March 4th: Wait

11070488_10206150429186887_5237748780666759113_nWe wait for your coming
We wait for new life
We wait in our despairing
We wait through the strife.
But how long? How long?
How much longer must we wait?

I started with some of the lyrics to How Long? by Mark A. Miller a worship leader, composer of sacred music, and a teacher. Mark’s music has become a household name in The United Methodist Church especially within the queer community. You can listen to the whole song here.

Mark’s music speaks in a way that I’ve never felt before. This song is about all the people who wait for justice. Mark’s music reminds us that in the Baptismal Covenant of The United Methodist Church where it asks us “Do you accept the freedom and power God gives you to resist evil, injustice, and oppression in whatever forms they present themselves?” we said yes to this. Yet time and time again we have fallen short.

As an institution we have failed queer people, people of color, and people affected by gun violence. Our corporate silence on these topics are causing harm.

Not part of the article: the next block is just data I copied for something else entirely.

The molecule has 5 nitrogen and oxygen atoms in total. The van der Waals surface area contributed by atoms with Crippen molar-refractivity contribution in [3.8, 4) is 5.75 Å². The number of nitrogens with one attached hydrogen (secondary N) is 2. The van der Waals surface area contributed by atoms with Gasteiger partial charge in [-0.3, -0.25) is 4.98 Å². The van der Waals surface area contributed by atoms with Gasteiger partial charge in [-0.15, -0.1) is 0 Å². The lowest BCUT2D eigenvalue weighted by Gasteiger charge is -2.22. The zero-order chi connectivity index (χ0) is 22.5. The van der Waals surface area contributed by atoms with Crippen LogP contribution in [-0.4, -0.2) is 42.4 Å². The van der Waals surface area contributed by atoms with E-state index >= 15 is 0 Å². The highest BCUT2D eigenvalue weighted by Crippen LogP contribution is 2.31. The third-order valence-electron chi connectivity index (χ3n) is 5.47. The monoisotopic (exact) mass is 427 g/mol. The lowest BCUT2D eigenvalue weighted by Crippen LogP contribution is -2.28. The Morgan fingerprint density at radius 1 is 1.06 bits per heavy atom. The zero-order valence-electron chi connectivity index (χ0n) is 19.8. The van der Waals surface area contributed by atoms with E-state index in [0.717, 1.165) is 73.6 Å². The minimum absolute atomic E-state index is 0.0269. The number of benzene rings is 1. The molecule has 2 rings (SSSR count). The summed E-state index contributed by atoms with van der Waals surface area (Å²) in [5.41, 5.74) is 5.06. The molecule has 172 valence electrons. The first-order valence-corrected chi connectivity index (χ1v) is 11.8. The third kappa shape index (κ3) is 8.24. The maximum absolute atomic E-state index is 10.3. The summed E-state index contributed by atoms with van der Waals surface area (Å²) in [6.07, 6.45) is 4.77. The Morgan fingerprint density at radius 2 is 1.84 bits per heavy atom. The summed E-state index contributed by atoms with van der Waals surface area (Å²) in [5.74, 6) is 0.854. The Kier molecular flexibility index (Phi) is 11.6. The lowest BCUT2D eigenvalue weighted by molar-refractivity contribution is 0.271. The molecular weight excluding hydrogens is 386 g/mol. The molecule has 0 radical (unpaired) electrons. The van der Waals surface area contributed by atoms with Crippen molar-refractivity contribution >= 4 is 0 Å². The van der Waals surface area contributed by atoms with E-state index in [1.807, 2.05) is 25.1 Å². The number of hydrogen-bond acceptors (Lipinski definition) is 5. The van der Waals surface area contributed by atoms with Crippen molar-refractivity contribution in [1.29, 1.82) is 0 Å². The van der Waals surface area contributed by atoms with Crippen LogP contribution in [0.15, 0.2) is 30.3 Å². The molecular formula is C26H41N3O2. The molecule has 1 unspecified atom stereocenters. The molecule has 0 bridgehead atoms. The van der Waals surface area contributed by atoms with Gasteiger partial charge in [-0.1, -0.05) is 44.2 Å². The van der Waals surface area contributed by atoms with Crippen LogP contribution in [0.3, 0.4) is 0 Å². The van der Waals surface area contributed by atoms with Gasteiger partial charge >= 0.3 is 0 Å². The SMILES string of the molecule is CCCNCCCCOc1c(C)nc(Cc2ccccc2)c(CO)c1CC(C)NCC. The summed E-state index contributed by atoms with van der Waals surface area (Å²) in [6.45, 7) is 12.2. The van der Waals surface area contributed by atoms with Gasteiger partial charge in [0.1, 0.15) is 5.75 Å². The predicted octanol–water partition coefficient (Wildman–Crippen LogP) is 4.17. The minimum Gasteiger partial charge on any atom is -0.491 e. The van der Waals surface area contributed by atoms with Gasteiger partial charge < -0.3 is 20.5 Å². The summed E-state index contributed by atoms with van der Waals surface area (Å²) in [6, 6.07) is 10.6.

Queer people are dying because of our stance that says “homosexuality is incompatible with Christian teaching” (Book of Discipline ¶ 304.3). Queer people in some annual conferences aren’t able to live out their calling into ordained ministry because of their sexuality or gender identity.

As an institute we have failed people of color, particularly African Americans in the United States. For 29 years from 1969 to 1939 African Americans were separated into their own central jurisdiction in the U.S. just because of their skin color. Yet, slavery was abolished in 1865. Our silence as a church on racial injustice issues hurts us and is a violation of our baptismal covenant.

Gun violence is happening in our communities day in and day out yet the church is silent. We fail as church to act out our policy “Our Call to End Violence” as mandate in the Book of Resolutions. We fail to speak up when gun violence happens in our communities. Our silence is noticed with the death of Eric Gardner in 2014. Why won’t the church speak up and act upon these injustices?

But how long? How long? How much longer must we wait? Our Baptismal Covenant calls us to speak out, why aren’t we?

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